Section 006: Water Stewardship and Sovereignty in the Bad River Ojibwe Community
Jessie Conaway and Roberta Hill
Mondays and Wednesdays, 2:30-3:45 p.m.
To enroll, please contact Jessie Conaway (email@example.com)
Meet the original Wisconsin environmentalists: a people who share the name of their place, Anishinaabeg Gitchi Gami -- the Bad River Band of Lake Superior Chippewa (BRBLSC). This capstone focuses on BRBLSC water stewardship of a pristine tributary and internationally renowned wetland within the Lake Superior Basin. Threats to the BRBLSC's water resources include climate change, mineral mining, and invasive species.
The BRBLSC is exemplary in their incorporation of both native and western science to tackle these water issues. Students in this capstone will visit the Bad River reservation to learn first-hand about indigenous environmental philosophy and practice. Integrating ecology, water resource management, environmental health, mapping, and science communications, we will work directly with tribal members on products that will be useful to the BRBLSC as they shape environmental policies that protect their culture and their homeland.
Section 007: Urban Food Systems and the Environment
Tuesdays, 2:25-4:55 p.m.
This course will examine the relationship between food systems and the environment and allow students to identify a project of interest that they will develop from a research question to data collection and analysis. We will pay particular attention to the social, political and environmental impacts of local food movements. In an effort to examine community responses to food insecurity, students will explore the food landscape from production (i.e. agriculture) to distribution and participate in community service activities, like work at a community gardening project. Students will also meet with and interview local residents and stakeholders in the urban agricultural movement in Madison.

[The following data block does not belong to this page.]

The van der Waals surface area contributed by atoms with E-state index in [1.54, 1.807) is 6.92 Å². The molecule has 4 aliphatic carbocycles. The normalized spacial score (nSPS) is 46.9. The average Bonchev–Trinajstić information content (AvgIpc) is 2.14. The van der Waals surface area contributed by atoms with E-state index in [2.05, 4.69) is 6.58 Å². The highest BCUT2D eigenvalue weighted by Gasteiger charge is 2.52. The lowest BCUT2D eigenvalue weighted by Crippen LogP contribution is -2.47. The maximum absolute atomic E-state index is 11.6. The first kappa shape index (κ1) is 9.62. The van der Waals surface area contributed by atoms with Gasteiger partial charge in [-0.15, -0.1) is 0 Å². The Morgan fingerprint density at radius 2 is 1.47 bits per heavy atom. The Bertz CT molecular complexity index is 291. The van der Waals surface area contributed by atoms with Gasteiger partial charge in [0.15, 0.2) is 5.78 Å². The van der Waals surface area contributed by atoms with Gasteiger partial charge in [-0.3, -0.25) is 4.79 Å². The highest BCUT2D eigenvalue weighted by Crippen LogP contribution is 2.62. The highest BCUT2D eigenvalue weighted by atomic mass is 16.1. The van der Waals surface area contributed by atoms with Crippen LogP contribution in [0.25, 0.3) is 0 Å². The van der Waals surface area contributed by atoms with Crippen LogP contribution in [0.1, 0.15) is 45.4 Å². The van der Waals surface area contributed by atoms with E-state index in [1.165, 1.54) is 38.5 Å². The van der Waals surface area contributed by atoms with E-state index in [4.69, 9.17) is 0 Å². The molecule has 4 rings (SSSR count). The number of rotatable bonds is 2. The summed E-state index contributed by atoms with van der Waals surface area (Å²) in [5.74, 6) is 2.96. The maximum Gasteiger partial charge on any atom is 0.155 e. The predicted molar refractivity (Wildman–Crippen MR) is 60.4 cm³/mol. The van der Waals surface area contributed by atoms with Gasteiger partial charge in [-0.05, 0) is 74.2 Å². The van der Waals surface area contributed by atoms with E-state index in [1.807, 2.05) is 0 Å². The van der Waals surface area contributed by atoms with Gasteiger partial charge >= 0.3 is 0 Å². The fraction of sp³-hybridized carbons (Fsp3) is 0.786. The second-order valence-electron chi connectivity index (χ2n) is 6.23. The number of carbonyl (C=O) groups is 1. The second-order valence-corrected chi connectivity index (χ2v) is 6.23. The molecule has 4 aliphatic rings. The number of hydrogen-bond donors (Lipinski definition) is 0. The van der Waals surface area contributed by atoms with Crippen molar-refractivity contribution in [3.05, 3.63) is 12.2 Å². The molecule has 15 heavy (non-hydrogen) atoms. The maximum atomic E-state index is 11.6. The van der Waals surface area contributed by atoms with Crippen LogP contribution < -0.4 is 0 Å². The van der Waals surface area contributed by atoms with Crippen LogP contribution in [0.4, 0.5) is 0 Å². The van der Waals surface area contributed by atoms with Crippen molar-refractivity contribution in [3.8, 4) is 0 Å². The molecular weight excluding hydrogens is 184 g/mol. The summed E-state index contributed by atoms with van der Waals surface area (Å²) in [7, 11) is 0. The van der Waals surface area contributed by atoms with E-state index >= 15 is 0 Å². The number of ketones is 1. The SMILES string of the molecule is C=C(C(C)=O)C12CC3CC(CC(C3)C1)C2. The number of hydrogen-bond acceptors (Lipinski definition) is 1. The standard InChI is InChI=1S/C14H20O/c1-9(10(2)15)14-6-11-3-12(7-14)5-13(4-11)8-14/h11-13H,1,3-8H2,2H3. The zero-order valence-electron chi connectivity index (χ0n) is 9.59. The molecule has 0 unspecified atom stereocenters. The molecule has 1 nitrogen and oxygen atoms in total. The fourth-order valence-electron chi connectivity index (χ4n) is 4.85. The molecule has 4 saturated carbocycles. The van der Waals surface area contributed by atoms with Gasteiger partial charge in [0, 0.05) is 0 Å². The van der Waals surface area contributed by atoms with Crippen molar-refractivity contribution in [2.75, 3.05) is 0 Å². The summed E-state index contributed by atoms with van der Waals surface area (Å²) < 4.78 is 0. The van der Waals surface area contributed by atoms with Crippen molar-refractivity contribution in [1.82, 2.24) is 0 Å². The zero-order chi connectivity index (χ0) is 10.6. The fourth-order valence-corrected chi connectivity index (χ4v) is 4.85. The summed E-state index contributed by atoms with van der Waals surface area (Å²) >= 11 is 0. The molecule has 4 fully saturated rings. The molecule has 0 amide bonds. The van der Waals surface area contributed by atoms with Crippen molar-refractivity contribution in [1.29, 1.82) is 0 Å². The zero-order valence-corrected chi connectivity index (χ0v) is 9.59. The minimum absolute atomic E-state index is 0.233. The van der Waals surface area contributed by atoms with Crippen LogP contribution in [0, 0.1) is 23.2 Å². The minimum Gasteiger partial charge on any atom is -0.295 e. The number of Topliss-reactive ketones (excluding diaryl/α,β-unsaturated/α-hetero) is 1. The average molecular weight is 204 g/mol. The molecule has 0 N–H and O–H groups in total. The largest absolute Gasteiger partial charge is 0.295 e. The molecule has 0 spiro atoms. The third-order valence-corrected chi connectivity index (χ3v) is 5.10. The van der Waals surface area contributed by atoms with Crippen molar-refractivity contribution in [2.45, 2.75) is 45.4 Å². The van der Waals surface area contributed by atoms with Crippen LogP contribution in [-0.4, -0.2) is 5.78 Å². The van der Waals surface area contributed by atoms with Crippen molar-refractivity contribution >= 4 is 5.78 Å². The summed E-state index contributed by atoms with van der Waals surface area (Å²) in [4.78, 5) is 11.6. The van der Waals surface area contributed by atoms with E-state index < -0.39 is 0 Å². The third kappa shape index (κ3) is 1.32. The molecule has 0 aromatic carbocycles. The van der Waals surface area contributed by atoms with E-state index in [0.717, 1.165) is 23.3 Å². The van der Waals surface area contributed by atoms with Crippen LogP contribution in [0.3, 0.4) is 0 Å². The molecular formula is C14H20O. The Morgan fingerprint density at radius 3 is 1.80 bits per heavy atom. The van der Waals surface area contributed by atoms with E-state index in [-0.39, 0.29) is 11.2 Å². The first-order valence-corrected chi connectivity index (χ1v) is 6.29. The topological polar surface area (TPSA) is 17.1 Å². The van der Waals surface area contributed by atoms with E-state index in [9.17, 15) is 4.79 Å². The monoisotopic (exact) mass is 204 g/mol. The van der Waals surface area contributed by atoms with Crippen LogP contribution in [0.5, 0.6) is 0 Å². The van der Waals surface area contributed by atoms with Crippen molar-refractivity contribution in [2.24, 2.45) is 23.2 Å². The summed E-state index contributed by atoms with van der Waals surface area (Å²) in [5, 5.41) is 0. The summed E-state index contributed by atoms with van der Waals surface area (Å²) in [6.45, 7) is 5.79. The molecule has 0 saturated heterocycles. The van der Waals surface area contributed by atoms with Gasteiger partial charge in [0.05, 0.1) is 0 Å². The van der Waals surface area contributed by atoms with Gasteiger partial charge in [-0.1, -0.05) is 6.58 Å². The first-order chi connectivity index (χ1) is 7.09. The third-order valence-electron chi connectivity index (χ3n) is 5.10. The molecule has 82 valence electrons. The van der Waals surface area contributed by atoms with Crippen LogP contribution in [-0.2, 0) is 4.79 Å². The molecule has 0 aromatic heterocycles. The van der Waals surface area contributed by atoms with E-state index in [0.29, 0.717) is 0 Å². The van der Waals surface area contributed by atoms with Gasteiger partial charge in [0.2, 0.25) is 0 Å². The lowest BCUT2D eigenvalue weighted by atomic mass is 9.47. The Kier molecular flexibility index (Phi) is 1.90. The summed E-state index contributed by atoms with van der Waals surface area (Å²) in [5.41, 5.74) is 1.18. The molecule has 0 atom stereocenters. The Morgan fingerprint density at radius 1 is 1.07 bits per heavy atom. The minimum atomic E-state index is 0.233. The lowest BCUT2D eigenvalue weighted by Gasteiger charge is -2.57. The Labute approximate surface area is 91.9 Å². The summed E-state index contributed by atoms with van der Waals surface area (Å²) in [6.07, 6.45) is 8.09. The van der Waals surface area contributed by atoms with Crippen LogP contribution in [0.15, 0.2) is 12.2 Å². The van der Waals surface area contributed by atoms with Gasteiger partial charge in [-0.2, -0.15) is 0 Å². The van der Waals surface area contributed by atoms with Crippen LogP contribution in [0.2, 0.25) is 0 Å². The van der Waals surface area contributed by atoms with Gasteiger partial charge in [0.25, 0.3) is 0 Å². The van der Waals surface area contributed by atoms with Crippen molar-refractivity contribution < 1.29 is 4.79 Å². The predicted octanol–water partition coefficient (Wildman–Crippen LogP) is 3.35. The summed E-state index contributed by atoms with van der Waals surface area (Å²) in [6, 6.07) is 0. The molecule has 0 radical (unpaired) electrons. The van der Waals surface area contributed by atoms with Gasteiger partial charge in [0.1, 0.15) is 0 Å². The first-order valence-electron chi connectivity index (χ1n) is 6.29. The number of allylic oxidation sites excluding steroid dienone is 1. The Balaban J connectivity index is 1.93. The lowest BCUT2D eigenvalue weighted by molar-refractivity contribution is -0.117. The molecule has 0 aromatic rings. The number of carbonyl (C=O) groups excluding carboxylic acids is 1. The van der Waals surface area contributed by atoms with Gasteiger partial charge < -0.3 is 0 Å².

Section 008: Environmental Justice: Land, Water and Food
Wednesdays, 1:20-3:50 p.m.
This course will explore several environmental justice movements for land, water and food. Students will select a specific organization of their own interest and apply social movement theories, for example, resource mobilization, political process model, and others, in order to examine the conditions under which a community responds to environmental concerns that impact access to and quality of land, water and food.
Section 009: Birding to Change the World
Trish O'Kane and Jack Kloppenburg
Wednesdays, 7:30-9:30 a.m. and 2:00-5:00 p.m., 3 credits
To enroll: Please contact Trish O'Kane
Note: This course will satisfy the environmental studies capstone requirement or it can be taken as a regular course.